• Health and safety considerations, such as cost-effective ventilation, light, and concerns related to radon exposure or fire control;
• Lifecycle cost and benefit issues, including reduced energy needs for heating and cooling, reduced construction material use, use of excavated materials, increased longevity of underground structures and reduced maintenance associated with stable temperatures and isolation from surface weathering effects;
• The potential sustainability benefits of increased use of underground space for human transportation systems, including roadways and mass transit, and freight;
• The potential for integrating of energy, water, and waste systems for certain urban regions to improve sustainability; and
• How underground development might address concerns related to the impacts of climate change on the urban environment.
The committee will recommend directions for a new underground engineering research track focused on earth systems engineering and management to ensure future human resources for sustainable underground development, will analyze the advantages and disadvantages of establishing a new research center in this area, and consider other potential options for enhancing the human resource capacity for sustainable underground development (including the status quo). The committee also will consider from a social science point of view, the policy, economic, and human behavioral drivers that promote or inhibit the development of the subsurface in a sustainable manner, but will not make policy or funding recommendations.
local values. The committee’s definition of sustainable urban underground development is provided in Box 1.2.
The committee recognizes resilience as a key attribute of sustainability and defines resilience as the ability to respond to change in the environment—especially as a result of natural or human-caused disaster—with minimum impact to function. This is fairly consistent with definitions of resilience that appear in the social science literature (e.g., Norris et al., 2008). The ability to sustain expected societal services is a demonstration of resilience. In a societal setting, especially in the context of engineered systems, resilience is often associated with redundancy and reserves. However, the committee recognizes that resilience is more than the design of back-up systems and physical stockpiles. It encompasses a mindset in which society is considered a system where the underground plays a critical but often overlooked role.
In urban societies, the underground is part of a complex system that includes surface and above ground (e.g., bridges, skyscrapers) real estate. Without proper consideration of three-dimensional space and space usage over time, conflicts caused by competing use of the underground, or the problems associated with pollution of underground resources (e.g., space, groundwater, and materials) can
Definition of Sustainable Urban Underground Development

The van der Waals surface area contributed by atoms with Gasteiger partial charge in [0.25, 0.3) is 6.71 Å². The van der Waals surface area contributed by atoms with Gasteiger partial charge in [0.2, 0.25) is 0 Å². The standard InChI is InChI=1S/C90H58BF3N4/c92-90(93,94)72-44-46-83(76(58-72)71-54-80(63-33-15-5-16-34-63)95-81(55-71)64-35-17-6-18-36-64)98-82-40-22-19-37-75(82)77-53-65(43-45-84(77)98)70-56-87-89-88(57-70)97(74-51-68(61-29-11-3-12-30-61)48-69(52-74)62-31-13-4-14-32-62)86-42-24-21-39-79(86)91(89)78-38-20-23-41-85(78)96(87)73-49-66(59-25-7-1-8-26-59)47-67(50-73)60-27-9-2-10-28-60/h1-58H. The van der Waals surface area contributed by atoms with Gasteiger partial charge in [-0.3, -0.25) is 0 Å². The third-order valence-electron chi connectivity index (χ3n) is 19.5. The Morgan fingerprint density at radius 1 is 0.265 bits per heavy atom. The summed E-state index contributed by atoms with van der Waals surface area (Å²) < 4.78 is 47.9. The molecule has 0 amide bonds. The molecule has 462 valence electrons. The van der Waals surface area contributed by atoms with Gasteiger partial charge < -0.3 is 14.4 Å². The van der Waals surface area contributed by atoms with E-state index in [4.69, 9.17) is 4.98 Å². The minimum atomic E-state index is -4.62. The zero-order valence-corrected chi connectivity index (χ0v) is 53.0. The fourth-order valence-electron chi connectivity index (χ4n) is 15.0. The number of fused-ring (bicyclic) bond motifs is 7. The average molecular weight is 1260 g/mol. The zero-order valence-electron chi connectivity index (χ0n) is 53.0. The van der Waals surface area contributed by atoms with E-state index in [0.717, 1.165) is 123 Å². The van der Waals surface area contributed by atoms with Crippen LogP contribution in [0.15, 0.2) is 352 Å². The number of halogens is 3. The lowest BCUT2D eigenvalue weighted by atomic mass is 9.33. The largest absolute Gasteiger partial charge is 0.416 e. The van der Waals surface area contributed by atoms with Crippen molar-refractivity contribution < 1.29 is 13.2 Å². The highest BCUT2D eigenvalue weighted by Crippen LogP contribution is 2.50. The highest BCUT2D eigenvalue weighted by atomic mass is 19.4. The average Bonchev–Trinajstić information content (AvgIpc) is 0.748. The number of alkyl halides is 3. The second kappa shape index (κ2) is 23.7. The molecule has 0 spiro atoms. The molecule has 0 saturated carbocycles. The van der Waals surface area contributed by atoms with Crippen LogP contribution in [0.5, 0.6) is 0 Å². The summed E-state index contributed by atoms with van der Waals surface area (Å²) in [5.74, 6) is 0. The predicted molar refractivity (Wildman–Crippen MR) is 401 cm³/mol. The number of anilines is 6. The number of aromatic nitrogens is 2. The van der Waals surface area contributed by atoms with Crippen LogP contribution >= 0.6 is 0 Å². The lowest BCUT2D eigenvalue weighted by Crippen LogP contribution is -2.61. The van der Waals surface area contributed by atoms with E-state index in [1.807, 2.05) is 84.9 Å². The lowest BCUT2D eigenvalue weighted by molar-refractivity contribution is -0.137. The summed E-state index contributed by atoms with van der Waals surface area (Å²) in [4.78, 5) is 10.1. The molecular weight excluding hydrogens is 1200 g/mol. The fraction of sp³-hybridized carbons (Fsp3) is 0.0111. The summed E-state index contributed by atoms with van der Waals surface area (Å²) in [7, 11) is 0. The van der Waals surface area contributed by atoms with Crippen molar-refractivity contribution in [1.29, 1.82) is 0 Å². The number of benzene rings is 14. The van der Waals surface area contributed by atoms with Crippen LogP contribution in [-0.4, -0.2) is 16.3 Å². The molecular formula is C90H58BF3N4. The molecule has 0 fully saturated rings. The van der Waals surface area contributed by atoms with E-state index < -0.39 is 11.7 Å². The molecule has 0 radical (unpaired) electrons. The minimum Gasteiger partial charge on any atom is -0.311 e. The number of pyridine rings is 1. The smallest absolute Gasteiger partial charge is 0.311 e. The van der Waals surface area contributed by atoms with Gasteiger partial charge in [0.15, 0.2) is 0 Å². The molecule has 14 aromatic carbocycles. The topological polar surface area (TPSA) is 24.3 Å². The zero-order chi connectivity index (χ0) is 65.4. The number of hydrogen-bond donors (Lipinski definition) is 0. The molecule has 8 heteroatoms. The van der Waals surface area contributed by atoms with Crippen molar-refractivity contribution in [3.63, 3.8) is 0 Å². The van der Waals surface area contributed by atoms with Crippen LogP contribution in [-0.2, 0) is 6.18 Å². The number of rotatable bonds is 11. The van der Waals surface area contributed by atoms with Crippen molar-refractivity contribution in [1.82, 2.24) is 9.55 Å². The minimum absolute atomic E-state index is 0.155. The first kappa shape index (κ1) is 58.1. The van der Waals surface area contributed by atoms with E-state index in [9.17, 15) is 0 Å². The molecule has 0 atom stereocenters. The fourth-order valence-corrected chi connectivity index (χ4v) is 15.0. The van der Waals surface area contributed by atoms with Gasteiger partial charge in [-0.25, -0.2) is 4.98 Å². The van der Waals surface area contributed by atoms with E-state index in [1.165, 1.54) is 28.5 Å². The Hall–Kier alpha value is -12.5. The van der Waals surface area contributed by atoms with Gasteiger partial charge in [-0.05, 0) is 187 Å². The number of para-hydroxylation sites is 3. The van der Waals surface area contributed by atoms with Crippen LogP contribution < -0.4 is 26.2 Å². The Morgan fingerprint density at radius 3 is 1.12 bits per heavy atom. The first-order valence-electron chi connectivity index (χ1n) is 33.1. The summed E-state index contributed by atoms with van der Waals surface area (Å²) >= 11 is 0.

For the purpose of this report, sustainable urban underground development is an approach to subsurface development that meets current human needs while conserving resources and the natural and built environments to meet the needs of future generations. Sustainable urban underground development requires a systems perspective for above- and belowground resource use and management. Characteristics of sustainability as used in this report include consideration of cost effectiveness; longevity; functionality; safety; aesthetics and quality of life; upgradeability and adaptability; and the simultaneous maximizing of environmental and social benefits, resilience, and reliability, while minimizing potential negative impacts.
result. The resources of the urban underground need to be considered holistically for the most sustainable solutions (e.g., Parriaux et al., 2006). Individual projects are often framed independent of other planning and placed in the context of existing space use, rather than as part of long-term planning that allows integrated use of underground and surface space resources. Underground space is often not coherently or explicitly valued. As a result, most project designs are not chosen to preserve the opportunity for future flexibility and alternative uses or access. We have poor knowledge of the direct, indirect, and social costs of underground usage, and we have few metrics of the lifecycle benefits of investment in the underground.
Long-term sustainability is rarely a consideration in the early stages of the development of populated areas. An urbanization pattern observed in river valley settlements of developing countries serves as example of how human settlements can grow based on short-term and individual needs. For example, a hypothetical small settlement in a river valley may have plenty of room for both living and farming close to the river—typically the main water source. As the village grows, the fertile valley floor becomes significantly built over, and the adjacent hillsides—typically with poorer soil and requiring greater farming effort—are terraced for farming. Benefits of being close to the river are lost, and more difficult farming conditions are created. Quite different growth patterns may have evolved if long-term sustainability was considered from the outset.